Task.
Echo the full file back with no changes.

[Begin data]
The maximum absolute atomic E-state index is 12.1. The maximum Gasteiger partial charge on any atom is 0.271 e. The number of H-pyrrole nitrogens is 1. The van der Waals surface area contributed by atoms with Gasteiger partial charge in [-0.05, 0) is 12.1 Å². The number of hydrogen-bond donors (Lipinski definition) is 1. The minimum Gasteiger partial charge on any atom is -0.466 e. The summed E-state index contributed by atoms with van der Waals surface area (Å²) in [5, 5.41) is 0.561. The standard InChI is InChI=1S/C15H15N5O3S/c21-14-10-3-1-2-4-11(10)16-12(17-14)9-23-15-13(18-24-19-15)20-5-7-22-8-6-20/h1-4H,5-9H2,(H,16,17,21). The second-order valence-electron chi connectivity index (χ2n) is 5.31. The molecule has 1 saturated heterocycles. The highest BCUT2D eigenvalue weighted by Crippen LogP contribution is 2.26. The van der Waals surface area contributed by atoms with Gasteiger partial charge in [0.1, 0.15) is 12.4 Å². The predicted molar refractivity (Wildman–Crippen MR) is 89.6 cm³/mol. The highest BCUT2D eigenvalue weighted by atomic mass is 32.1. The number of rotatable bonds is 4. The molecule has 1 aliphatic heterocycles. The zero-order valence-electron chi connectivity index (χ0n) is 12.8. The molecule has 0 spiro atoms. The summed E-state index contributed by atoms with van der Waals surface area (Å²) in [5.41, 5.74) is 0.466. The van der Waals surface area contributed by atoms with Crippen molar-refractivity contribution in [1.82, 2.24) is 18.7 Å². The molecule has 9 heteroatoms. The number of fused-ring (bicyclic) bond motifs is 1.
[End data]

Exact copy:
The maximum absolute atomic E-state index is 12.1. The maximum Gasteiger partial charge on any atom is 0.271 e. The number of H-pyrrole nitrogens is 1. The van der Waals surface area contributed by atoms with Gasteiger partial charge in [-0.05, 0) is 12.1 Å². The number of hydrogen-bond donors (Lipinski definition) is 1. The minimum Gasteiger partial charge on any atom is -0.466 e. The summed E-state index contributed by atoms with van der Waals surface area (Å²) in [5, 5.41) is 0.561. The standard InChI is InChI=1S/C15H15N5O3S/c21-14-10-3-1-2-4-11(10)16-12(17-14)9-23-15-13(18-24-19-15)20-5-7-22-8-6-20/h1-4H,5-9H2,(H,16,17,21). The second-order valence-electron chi connectivity index (χ2n) is 5.31. The molecule has 1 saturated heterocycles. The highest BCUT2D eigenvalue weighted by Crippen LogP contribution is 2.26. The van der Waals surface area contributed by atoms with Gasteiger partial charge in [0.1, 0.15) is 12.4 Å². The predicted molar refractivity (Wildman–Crippen MR) is 89.6 cm³/mol. The highest BCUT2D eigenvalue weighted by atomic mass is 32.1. The number of rotatable bonds is 4. The molecule has 1 aliphatic heterocycles. The zero-order valence-electron chi connectivity index (χ0n) is 12.8. The molecule has 0 spiro atoms. The summed E-state index contributed by atoms with van der Waals surface area (Å²) in [5.41, 5.74) is 0.466. The van der Waals surface area contributed by atoms with Crippen molar-refractivity contribution in [1.82, 2.24) is 18.7 Å². The molecule has 9 heteroatoms. The number of fused-ring (bicyclic) bond motifs is 1.